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While many items in a script can be determined dynamically based on context and offered as a selection in a list, there are equally as many items that are tied to your specific environment or your business logic. There is simply no way we can foresee these items and offer them as you need them.

What we have done however, is to enable you to customize PrimalSense and create your own lists, based on your needs and your environment.

Basic lists and static data

Invoking these custom lists is really easy. Type the name of the list and press Ctrl + L, as in List and it will show up. Lists are stored in this folder: C:\ProgramData\SAPIEN\PrimalScript 2015\Lists. The file name designates the name of a list. To make this feature as flexible as possible, we have designed this with three different types of lists.

List Types

1. Static list.

static list

The data for this list is stored in a CSV file or an XML file. For just a simple, single selection list only the data file is required.

2. Cached list.

cached list

A configuration file (.ini) contains a command to generate the data file for this list (CSV or XML). The command is only executed ONCE per PrimalScript session and the data file is kept around. If you exit PrimalScript and start it again, the command will be executed again. This is very helpful for data that is dynamic, but does not change very often, e.g. available PowerShell modules.

3. Dynamic list.

dynamic list

A dynamic list executes the command you specified each time you invoke that list. The data format once again is either CSV or XML. A good example for this type of list is the “file” example we provided. It lists the folder content of the directory the current file resides in. Since files get created, deleted or renamed all the time, this list has to always use current data.

Data Format

Ok, so how does the data part work? You can use a CSV file if your data is single line items.

csv file

If you have only simple strings, then you do not even need to use commas. Just list your items one per line. Sometimes you need to provide a little more information or translate some weird strings into something human readable. GUIDs used for DSC resources are a good example. I cannot remember that many numbers nor can I really distinguish them when I see them. So we show a translation that makes sense but insert the GUID when selected

show a translation

insert the GUID when selected

The data file for this is also just a simple CSV file.

simple csv

The first column contains the human readable string, the second column is an image index (we get to that later) and the third column is the data we want inserted when selected. You can use this translation for a lot of things to simplify selections, file names to full path names, weird SQL table names to more understandable terms e.g. “Customer Table” to “SQLQCust64527872NMA7657”. If you have seen some SQL databases you know what I mean.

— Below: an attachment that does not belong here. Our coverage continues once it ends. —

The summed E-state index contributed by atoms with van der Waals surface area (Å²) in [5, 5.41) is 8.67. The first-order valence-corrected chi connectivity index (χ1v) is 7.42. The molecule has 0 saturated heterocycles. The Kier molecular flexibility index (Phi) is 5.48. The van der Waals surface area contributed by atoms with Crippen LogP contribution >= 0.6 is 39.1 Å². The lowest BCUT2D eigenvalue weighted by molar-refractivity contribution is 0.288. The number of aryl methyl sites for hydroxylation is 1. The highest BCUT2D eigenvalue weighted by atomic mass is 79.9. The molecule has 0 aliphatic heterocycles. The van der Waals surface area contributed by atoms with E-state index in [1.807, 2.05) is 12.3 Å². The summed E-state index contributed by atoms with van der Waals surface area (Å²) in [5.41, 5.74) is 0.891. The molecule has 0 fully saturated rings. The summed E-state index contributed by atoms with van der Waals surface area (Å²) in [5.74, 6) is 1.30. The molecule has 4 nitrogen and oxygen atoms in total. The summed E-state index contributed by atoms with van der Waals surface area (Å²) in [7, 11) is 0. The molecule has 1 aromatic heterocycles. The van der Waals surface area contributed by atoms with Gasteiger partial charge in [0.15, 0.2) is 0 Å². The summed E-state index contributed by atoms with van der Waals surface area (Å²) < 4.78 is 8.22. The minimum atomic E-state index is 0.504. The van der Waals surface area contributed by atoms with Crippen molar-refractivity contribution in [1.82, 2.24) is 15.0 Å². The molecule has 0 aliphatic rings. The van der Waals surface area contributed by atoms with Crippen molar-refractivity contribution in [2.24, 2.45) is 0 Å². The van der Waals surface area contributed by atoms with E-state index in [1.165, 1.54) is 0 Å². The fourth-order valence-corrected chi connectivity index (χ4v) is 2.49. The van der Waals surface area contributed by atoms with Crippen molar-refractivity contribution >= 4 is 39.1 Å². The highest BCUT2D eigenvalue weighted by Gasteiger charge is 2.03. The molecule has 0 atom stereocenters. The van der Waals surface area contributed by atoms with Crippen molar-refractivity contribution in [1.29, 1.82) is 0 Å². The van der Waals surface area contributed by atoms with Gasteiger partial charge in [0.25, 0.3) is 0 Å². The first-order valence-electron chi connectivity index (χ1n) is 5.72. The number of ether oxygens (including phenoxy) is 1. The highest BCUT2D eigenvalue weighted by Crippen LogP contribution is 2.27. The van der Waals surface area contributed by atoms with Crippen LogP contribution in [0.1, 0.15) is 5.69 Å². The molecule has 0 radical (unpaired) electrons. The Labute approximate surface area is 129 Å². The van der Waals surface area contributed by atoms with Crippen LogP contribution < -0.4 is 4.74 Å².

An XML file can be used if the text you want to be inserted has more than one line. The functions.xml file is an example for this.
xml file

Selecting an item inserts the corresponding code into your script.

Selecting an item inserts the corresponding code into your script.

The XML format is very simple.

The XML format is very simple.

The root node is called <List>, each individual item is in an <item> tag. The “Name” attribute defines the string displayed in the list and the “image” attribute defines an index into the list’s images. The text to be inserted is contained within a CDATA section. Please note that you must use a CDATA section, regular text would be ignored.

So now you know how to create simple static lists to insert simple strings or even multi-line text.

Images and multiple selection

If your list has just a single type of items an image is not really necessary, but if you have different types, it would be nice to give these items a visual distinction.

Let’s take a look at the ‘machines’ example that gets installed with PrimalScript.

Machines Example

We have different icons for workstations and network servers in this example, so let’s see how this is done.
The data file, machines.csv, has the same basic setup with the strings and an image index for each item.


This time however we also have an additional configuration file, machines.ini. As you can probably guess the file’s base names (machines) tie them together.


The format of this is very simply, I am sure you can figure out what item controls what setting. The important part now is the ‘imagelist’ entry. It points to a file called icons.bmp.